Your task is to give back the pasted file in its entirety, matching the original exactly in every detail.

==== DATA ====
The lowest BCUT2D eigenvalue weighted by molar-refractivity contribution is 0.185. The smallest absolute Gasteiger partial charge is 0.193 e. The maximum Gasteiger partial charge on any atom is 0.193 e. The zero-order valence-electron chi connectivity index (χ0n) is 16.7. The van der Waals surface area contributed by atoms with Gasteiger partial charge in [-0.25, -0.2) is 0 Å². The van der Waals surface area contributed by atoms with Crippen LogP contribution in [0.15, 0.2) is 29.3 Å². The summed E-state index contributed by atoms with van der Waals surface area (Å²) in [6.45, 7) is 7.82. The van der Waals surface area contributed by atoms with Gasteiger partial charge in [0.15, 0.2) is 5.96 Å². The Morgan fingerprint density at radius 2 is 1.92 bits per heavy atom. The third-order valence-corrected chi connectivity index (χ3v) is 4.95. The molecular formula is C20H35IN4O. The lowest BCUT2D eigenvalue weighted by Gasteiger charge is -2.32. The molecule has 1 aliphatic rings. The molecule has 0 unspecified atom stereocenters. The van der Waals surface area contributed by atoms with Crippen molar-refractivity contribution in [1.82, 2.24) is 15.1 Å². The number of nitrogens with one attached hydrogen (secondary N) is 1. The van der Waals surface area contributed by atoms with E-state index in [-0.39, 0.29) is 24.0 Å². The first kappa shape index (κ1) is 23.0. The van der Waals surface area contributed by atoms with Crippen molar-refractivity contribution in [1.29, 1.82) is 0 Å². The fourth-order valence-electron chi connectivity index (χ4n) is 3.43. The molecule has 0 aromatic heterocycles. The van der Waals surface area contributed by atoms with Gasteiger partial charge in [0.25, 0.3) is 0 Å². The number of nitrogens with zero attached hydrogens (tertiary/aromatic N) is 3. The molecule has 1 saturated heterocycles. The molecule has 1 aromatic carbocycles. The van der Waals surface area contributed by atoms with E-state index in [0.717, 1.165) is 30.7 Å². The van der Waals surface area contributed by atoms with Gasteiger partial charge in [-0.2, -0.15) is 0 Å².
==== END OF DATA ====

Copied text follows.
The lowest BCUT2D eigenvalue weighted by molar-refractivity contribution is 0.185. The smallest absolute Gasteiger partial charge is 0.193 e. The maximum Gasteiger partial charge on any atom is 0.193 e. The zero-order valence-electron chi connectivity index (χ0n) is 16.7. The van der Waals surface area contributed by atoms with Gasteiger partial charge in [-0.25, -0.2) is 0 Å². The van der Waals surface area contributed by atoms with Crippen LogP contribution in [0.15, 0.2) is 29.3 Å². The summed E-state index contributed by atoms with van der Waals surface area (Å²) in [6.45, 7) is 7.82. The van der Waals surface area contributed by atoms with Gasteiger partial charge in [0.15, 0.2) is 5.96 Å². The Morgan fingerprint density at radius 2 is 1.92 bits per heavy atom. The third-order valence-corrected chi connectivity index (χ3v) is 4.95. The molecular formula is C20H35IN4O. The lowest BCUT2D eigenvalue weighted by Gasteiger charge is -2.32. The molecule has 1 aliphatic rings. The molecule has 0 unspecified atom stereocenters. The van der Waals surface area contributed by atoms with Crippen molar-refractivity contribution in [1.82, 2.24) is 15.1 Å². The number of nitrogens with one attached hydrogen (secondary N) is 1. The van der Waals surface area contributed by atoms with E-state index in [-0.39, 0.29) is 24.0 Å². The first kappa shape index (κ1) is 23.0. The van der Waals surface area contributed by atoms with Crippen molar-refractivity contribution in [1.29, 1.82) is 0 Å². The fourth-order valence-electron chi connectivity index (χ4n) is 3.43. The molecule has 0 aromatic heterocycles. The van der Waals surface area contributed by atoms with Gasteiger partial charge in [0.25, 0.3) is 0 Å². The number of nitrogens with zero attached hydrogens (tertiary/aromatic N) is 3. The molecule has 1 saturated heterocycles. The molecule has 1 aromatic carbocycles. The van der Waals surface area contributed by atoms with E-state index in [0.717, 1.165) is 30.7 Å². The van der Waals surface area contributed by atoms with Gasteiger partial charge in [-0.2, -0.15) is 0 Å².